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Who is responsible for checking the accuracy of MCS noise assessments for heat pumps?

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(@persephone)
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Hi all, Does anyone know who/which institutions are responsible for checking the accuracy of MCS noise assessments for Heat Pumps? 


   
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Transparent
(@transparent)
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Great question @persephone and welcome to the forum.

Each manufacturer is responsible for the noise figures which they quote in their specifications. The better ones will be accompanied by small-print which describes how it was measured.

However, the actual noise emitted will depend on how it's been installed. Sound will be muffled by vegetation or reflected off flat surfaces.
It's the installer's responsibility to position the external ASHP unit such that the regulations are complied with.
The installer should be MCS accredited, and will refer to the regulation MCS-020.

I believe that the crucial measuring point is the nearest window of a neighbouring property. So if the heat-pump is positioned ten metres further down the garden, then the sound will be significantly less of course.

MCS are consulting on changes to that regulation, which can read about here on their website.

 

The Building Regulations also contain requirements regarding noise, and Building Regs Part-E covers sound insulation within a property.

What heat pump noise a neighbour actually hears will be greater if their own house doesn't comply with Part-E.

 

We were discussing this just a fortnight ago in a topic about rule changes for heat pumps, which I suggest you look at.
That would be a good place to expand on the question you've just asked here.

Then just last week, @editor announced that he's compiling a video on ASHP noise.

Save energy... recycle electrons!


   
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(@derek-m)
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@transparent

Why doesn't the government just issue everyone with earplugs? Simples. 😋


   
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Toodles
(@toodles)
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@derek-m They wouldn’t hear of it!

Toodles, 76 years young and hoping to see 100 and make some ROI on my renewable energy investment!


   
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(@persephone)
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Joined: 5 months ago
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Topic starter  

@transparent Many thanks! This was really helpful. My question is actually about the heat pumps that do not fall under permitted developments and are not compliant with MCS Planning Standards. My local council states that it is not necessary for heat pumps to comply with MCS, despite the fact that my neighbour (the owner of the heat pump) claims that the installer is MCS certified. My neighbour has provided my local council with a noise assessment that proves compliance with 42dBA at source. I do not understand what the 42dBA is. Isn't it the permitted development criterion? If it is, can it be used for an installation that is non-compliant with MCS? I am really confused.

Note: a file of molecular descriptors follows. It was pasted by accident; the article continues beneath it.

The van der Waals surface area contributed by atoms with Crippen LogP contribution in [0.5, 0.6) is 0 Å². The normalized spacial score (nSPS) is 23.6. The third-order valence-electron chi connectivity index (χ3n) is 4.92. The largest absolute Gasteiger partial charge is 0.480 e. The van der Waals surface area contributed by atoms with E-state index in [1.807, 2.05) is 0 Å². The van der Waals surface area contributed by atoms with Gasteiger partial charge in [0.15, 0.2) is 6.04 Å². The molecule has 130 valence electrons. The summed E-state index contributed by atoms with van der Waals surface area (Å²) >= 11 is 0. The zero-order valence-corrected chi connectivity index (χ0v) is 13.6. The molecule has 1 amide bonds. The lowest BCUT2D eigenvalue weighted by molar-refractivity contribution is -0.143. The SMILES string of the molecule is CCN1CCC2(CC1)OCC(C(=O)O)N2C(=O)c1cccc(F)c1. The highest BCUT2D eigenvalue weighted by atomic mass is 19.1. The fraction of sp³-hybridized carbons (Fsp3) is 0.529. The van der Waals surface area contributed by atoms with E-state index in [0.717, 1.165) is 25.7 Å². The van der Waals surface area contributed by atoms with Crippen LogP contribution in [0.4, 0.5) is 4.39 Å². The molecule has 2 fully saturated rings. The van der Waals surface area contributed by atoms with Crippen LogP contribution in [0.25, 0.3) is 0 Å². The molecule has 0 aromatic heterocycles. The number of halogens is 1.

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Transparent
(@transparent)
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Let me try to unpick that question, @persephone.

Your local council appears to be giving the correct advice, but it hasn't quite enabled you to appreciate what they're telling you!

a: You do not have to employ an MCS-accredited company (or individual) in order to install a heat-pump.
Indeed, you are at liberty to buy a heat-pump off-the-shelf and install it yourself.
That costs a great deal less, although you cannot take advantage of any Government grant of course.

You can buy a recognised brand, such as Mitsubishi, from a reputable UK-based wholesaler like Midsummer.

or you can buy direct from a Chinese manufacturer using the Alibaba payment system and reduce the cost significantly.

image

 

b: Any heat pump installation must comply with Building Regulations and Planning Rules.

For these, you can apply to your Local Council in the same way that you do for an extension/conservatory.

You will need to read the relevant Approved Documents for Building Regs, but they're available for download free of charge.
Here's Part-L which covers Conservation of Fuel and Energy, for example.
You will need to employ a qualified electrician to connect the mains power, for which you will be given a Part-P (electrical safety) certificate.

And you can also download a Dept of Energy Report/Advice on Heat Pumps and Planning Rules which they published in Nov'23.

 

c: Lots of other websites specifically address the rules concerning the 42bBA sound pressure level.
Those regulations must be adhered to, whether or not a MCS-accredited installer has undertaken the work.

 

d: MCS-accredited installers have the advantage that they are allowed to install heat-pumps without first applying for Planning Permission.
Their work is deemed to fall within Permitted Development Rights.

 

Save energy... recycle electrons!


   
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Mars
 Mars
(@editor)
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@persephone, this might of interest to you: https://renewableheatinghub.co.uk/forums/government-schemes/a-call-for-fair-and-legal-heat-pump-installations-in-the-uk

Buy Bodge Buster – Homeowner Air Source Heat Pump Installation Guide: https://amzn.to/3NVndlU

Follow our sustainability journey at My Home Farm: https://myhomefarm.co.uk


   
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